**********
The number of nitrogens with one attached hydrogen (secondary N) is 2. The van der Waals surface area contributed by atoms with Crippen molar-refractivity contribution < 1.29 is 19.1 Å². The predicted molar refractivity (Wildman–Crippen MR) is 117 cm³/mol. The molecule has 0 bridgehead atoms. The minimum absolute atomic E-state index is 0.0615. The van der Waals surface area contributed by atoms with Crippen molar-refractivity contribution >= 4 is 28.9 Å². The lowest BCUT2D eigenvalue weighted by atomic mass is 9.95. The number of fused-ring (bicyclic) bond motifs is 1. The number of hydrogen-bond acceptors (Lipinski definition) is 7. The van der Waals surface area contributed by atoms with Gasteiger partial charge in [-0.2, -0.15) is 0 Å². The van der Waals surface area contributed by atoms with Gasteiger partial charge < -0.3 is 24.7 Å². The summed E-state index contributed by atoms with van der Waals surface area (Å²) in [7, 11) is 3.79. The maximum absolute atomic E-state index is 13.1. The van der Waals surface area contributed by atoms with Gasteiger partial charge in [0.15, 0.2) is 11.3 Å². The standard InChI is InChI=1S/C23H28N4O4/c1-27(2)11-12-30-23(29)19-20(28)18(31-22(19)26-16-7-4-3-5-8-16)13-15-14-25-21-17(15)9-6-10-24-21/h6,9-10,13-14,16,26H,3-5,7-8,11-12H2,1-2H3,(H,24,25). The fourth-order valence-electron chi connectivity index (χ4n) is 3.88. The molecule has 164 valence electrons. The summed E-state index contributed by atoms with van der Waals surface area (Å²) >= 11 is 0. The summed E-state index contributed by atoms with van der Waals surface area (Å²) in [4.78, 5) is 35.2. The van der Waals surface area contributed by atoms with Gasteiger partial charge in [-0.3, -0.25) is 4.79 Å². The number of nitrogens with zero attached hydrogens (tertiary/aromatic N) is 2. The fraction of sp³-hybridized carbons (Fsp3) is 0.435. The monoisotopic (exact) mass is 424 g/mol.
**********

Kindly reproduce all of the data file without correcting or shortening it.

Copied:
The number of nitrogens with one attached hydrogen (secondary N) is 2. The van der Waals surface area contributed by atoms with Crippen molar-refractivity contribution < 1.29 is 19.1 Å². The predicted molar refractivity (Wildman–Crippen MR) is 117 cm³/mol. The molecule has 0 bridgehead atoms. The minimum absolute atomic E-state index is 0.0615. The van der Waals surface area contributed by atoms with Crippen molar-refractivity contribution >= 4 is 28.9 Å². The lowest BCUT2D eigenvalue weighted by atomic mass is 9.95. The number of fused-ring (bicyclic) bond motifs is 1. The number of hydrogen-bond acceptors (Lipinski definition) is 7. The van der Waals surface area contributed by atoms with Gasteiger partial charge in [-0.2, -0.15) is 0 Å². The van der Waals surface area contributed by atoms with Gasteiger partial charge < -0.3 is 24.7 Å². The summed E-state index contributed by atoms with van der Waals surface area (Å²) in [7, 11) is 3.79. The maximum absolute atomic E-state index is 13.1. The van der Waals surface area contributed by atoms with Gasteiger partial charge in [0.15, 0.2) is 11.3 Å². The standard InChI is InChI=1S/C23H28N4O4/c1-27(2)11-12-30-23(29)19-20(28)18(31-22(19)26-16-7-4-3-5-8-16)13-15-14-25-21-17(15)9-6-10-24-21/h6,9-10,13-14,16,26H,3-5,7-8,11-12H2,1-2H3,(H,24,25). The fourth-order valence-electron chi connectivity index (χ4n) is 3.88. The molecule has 164 valence electrons. The summed E-state index contributed by atoms with van der Waals surface area (Å²) >= 11 is 0. The summed E-state index contributed by atoms with van der Waals surface area (Å²) in [4.78, 5) is 35.2. The van der Waals surface area contributed by atoms with Gasteiger partial charge in [-0.3, -0.25) is 4.79 Å². The number of nitrogens with zero attached hydrogens (tertiary/aromatic N) is 2. The fraction of sp³-hybridized carbons (Fsp3) is 0.435. The monoisotopic (exact) mass is 424 g/mol.